Ayanna Pressley Targets Walgreens For ‘Racist’ Closures

Rep. Ayanna Pressley (D-MA) recently addressed the House Speaker on Walgreens’ decision to close a store in the Roxbury neighborhood of Boston, citing that the store’s closure was an act “of racial and economic discrimination.”

Pressley is part of the infamous “Squad” of congress, a group of young far-left members of the House of Representatives. Pressley represents Massachusetts’ 7th Congressional District, which is located in Boston.

The Roxbury neighborhood, located within Pressley’s district, has incredibly high rates of crime. This was likely a large factor in Walgreens’ decision.

“Why was there no community input? No adequate notice to customers? And no transition resources to prevent gaps in health care? Shame on you, Walgreens,” Pressley said on the house floor.

While there was public outcry about the decision to close the store, the store’s closure was actually postponed to give the community more notice. All patient records are available at any Walgreens, with the nearest only a mile away.

Shoplifting has been on the rise in recent years, with many stores across the country closing or locking up products to combat crime and reduce losses. Unfortunately, high crime rates seem to be bringing an end to the era of boundless convenience.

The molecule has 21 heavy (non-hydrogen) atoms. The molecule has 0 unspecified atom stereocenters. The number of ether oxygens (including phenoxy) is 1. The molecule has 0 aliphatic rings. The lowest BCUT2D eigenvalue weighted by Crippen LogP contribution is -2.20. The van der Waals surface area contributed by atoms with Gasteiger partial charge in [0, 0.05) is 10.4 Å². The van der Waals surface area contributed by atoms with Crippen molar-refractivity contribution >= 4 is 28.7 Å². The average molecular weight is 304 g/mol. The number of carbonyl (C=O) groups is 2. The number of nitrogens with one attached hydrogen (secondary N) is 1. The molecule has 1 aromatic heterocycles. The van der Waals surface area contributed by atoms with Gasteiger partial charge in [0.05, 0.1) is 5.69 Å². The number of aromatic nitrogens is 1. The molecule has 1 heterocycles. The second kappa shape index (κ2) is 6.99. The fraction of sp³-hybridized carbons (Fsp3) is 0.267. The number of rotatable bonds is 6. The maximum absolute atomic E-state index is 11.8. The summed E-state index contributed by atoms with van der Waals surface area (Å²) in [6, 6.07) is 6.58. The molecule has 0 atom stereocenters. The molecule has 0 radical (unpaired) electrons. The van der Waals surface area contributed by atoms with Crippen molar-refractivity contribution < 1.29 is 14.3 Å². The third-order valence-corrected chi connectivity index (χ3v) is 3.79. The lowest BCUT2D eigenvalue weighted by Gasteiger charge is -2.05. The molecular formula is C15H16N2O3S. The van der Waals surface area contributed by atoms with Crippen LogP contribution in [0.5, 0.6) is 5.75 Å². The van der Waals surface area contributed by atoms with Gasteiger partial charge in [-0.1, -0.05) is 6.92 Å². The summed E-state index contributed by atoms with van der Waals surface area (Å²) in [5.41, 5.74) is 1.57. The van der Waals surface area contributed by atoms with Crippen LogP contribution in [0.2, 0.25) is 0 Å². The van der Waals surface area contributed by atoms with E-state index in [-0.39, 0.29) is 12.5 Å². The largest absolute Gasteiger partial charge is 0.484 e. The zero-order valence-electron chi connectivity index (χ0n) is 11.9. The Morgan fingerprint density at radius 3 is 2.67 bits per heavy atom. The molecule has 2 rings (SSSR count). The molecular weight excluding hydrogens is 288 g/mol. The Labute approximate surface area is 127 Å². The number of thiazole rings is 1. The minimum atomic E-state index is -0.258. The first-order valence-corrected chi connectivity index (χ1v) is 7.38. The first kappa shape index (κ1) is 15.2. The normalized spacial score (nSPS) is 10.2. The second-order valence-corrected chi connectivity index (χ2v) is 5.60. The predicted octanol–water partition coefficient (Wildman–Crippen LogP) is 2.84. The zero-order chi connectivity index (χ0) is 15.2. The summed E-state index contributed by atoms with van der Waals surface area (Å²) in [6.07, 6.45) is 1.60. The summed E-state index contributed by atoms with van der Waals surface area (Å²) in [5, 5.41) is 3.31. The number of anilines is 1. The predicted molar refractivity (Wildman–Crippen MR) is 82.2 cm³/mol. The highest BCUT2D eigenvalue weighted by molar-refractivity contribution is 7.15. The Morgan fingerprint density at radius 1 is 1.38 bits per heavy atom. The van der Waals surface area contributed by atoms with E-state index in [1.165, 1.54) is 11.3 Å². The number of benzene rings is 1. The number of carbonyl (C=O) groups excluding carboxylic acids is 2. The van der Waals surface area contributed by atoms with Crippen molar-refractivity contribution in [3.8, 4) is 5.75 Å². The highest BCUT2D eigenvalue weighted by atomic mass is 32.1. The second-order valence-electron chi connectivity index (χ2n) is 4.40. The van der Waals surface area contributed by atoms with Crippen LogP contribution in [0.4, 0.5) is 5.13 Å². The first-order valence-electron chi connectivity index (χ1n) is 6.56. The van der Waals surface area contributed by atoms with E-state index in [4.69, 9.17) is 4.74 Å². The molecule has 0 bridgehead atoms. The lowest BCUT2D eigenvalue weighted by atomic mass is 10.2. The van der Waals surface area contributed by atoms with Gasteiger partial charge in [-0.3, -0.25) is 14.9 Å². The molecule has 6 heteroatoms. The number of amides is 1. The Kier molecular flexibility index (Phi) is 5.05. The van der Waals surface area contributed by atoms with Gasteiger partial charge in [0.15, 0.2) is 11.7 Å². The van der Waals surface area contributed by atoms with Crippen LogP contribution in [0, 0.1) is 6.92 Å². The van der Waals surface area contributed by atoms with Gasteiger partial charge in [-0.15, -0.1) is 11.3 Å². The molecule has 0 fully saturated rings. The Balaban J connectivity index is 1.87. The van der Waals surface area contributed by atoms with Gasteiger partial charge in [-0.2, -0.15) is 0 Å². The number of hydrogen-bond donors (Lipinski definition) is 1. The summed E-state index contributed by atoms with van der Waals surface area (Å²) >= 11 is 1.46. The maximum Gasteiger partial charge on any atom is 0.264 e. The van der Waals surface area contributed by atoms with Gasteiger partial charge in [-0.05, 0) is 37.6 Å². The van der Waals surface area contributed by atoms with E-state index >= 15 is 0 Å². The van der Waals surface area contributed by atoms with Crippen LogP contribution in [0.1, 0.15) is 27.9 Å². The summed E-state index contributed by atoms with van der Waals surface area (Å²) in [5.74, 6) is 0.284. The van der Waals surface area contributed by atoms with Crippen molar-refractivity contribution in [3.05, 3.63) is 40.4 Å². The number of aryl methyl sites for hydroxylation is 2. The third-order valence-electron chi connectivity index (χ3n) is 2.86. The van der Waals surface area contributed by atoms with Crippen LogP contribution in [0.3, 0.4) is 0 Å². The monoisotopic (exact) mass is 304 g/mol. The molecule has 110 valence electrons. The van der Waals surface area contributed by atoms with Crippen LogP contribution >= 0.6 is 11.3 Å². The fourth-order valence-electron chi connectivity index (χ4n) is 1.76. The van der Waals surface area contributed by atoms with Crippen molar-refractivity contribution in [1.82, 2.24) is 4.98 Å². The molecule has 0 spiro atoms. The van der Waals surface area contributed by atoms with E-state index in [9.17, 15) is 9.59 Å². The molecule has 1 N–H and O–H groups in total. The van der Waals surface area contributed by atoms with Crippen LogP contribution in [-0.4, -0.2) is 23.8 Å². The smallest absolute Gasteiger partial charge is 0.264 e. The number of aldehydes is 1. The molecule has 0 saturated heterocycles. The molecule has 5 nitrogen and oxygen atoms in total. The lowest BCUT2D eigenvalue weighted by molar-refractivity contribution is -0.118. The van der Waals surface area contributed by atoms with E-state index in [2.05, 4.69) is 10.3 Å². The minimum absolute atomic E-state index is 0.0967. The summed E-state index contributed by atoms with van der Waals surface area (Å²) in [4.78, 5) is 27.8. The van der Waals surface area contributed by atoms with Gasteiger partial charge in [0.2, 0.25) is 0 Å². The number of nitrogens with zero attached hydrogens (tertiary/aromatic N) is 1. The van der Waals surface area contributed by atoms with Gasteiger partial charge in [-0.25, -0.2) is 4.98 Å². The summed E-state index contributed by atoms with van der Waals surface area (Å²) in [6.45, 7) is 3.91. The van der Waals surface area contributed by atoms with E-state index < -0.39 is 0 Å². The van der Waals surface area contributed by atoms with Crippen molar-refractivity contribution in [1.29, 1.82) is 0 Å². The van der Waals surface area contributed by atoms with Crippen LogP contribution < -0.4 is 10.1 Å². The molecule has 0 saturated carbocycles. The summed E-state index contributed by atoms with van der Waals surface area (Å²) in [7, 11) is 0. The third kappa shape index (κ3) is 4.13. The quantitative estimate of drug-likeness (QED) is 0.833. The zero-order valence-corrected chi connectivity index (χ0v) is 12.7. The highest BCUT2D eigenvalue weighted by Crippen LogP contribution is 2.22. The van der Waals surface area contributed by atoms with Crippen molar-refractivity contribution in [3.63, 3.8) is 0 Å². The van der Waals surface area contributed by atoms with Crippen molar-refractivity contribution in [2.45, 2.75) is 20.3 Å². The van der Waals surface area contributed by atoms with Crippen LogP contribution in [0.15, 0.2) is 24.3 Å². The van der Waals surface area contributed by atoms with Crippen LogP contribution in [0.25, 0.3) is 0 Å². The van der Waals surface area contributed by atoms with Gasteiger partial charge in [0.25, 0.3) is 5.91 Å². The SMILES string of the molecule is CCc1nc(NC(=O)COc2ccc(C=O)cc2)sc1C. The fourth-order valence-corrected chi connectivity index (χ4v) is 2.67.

It can be difficult for stores to stay open in high-crime areas, especially those with lower income. High rates of shoplifting cause losses for stores, who often have to raise prices to compensate. When prices increase, lower income customers tend to either turn to other stores, or in extreme cases, become shoplifters themselves, exacerbating the problem.

It’s a difficult thing for low-income communities to lose stores, as jobs often go with them. Luckily, walkable urban areas can recover quite well thanks to the high concentration of businesses and the ease of travel within cities.

With more important factors like crime and shopping trends to consider, it would be frankly silly for corporations like Walgreens to make these decisions based on race, as Pressley suggests they do. Stores are not charities, and it seems like Pressley has some deeper issues to resolve in her district if it’s losing businesses at such an alarming rate.